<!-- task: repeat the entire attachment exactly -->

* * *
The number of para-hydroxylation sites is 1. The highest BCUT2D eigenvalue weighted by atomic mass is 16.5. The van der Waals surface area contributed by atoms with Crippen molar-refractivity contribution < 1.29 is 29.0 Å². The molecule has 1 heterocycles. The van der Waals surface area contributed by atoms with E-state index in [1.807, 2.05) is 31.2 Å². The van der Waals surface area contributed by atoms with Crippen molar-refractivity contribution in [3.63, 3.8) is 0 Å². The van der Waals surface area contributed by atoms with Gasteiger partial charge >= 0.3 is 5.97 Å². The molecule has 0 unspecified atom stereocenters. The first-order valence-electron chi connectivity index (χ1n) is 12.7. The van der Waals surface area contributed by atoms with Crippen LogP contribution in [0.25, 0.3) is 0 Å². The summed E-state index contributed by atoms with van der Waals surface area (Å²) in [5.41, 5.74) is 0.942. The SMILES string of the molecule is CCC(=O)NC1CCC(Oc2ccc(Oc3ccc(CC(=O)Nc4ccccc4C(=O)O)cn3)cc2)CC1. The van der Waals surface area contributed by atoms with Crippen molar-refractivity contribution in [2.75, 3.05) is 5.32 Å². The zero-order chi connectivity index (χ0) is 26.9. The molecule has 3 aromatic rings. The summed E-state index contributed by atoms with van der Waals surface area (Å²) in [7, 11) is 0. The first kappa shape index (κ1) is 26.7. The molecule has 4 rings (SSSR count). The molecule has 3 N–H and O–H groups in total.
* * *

The number of para-hydroxylation sites is 1. The highest BCUT2D eigenvalue weighted by atomic mass is 16.5. The van der Waals surface area contributed by atoms with Crippen molar-refractivity contribution < 1.29 is 29.0 Å². The molecule has 1 heterocycles. The van der Waals surface area contributed by atoms with E-state index in [1.807, 2.05) is 31.2 Å². The van der Waals surface area contributed by atoms with Crippen molar-refractivity contribution in [3.63, 3.8) is 0 Å². The van der Waals surface area contributed by atoms with Gasteiger partial charge >= 0.3 is 5.97 Å². The molecule has 0 unspecified atom stereocenters. The first-order valence-electron chi connectivity index (χ1n) is 12.7. The van der Waals surface area contributed by atoms with Crippen LogP contribution in [0.25, 0.3) is 0 Å². The summed E-state index contributed by atoms with van der Waals surface area (Å²) in [5.41, 5.74) is 0.942. The SMILES string of the molecule is CCC(=O)NC1CCC(Oc2ccc(Oc3ccc(CC(=O)Nc4ccccc4C(=O)O)cn3)cc2)CC1. The van der Waals surface area contributed by atoms with Crippen molar-refractivity contribution in [2.75, 3.05) is 5.32 Å². The zero-order chi connectivity index (χ0) is 26.9. The molecule has 3 aromatic rings. The summed E-state index contributed by atoms with van der Waals surface area (Å²) in [7, 11) is 0. The first kappa shape index (κ1) is 26.7. The molecule has 4 rings (SSSR count). The molecule has 3 N–H and O–H groups in total.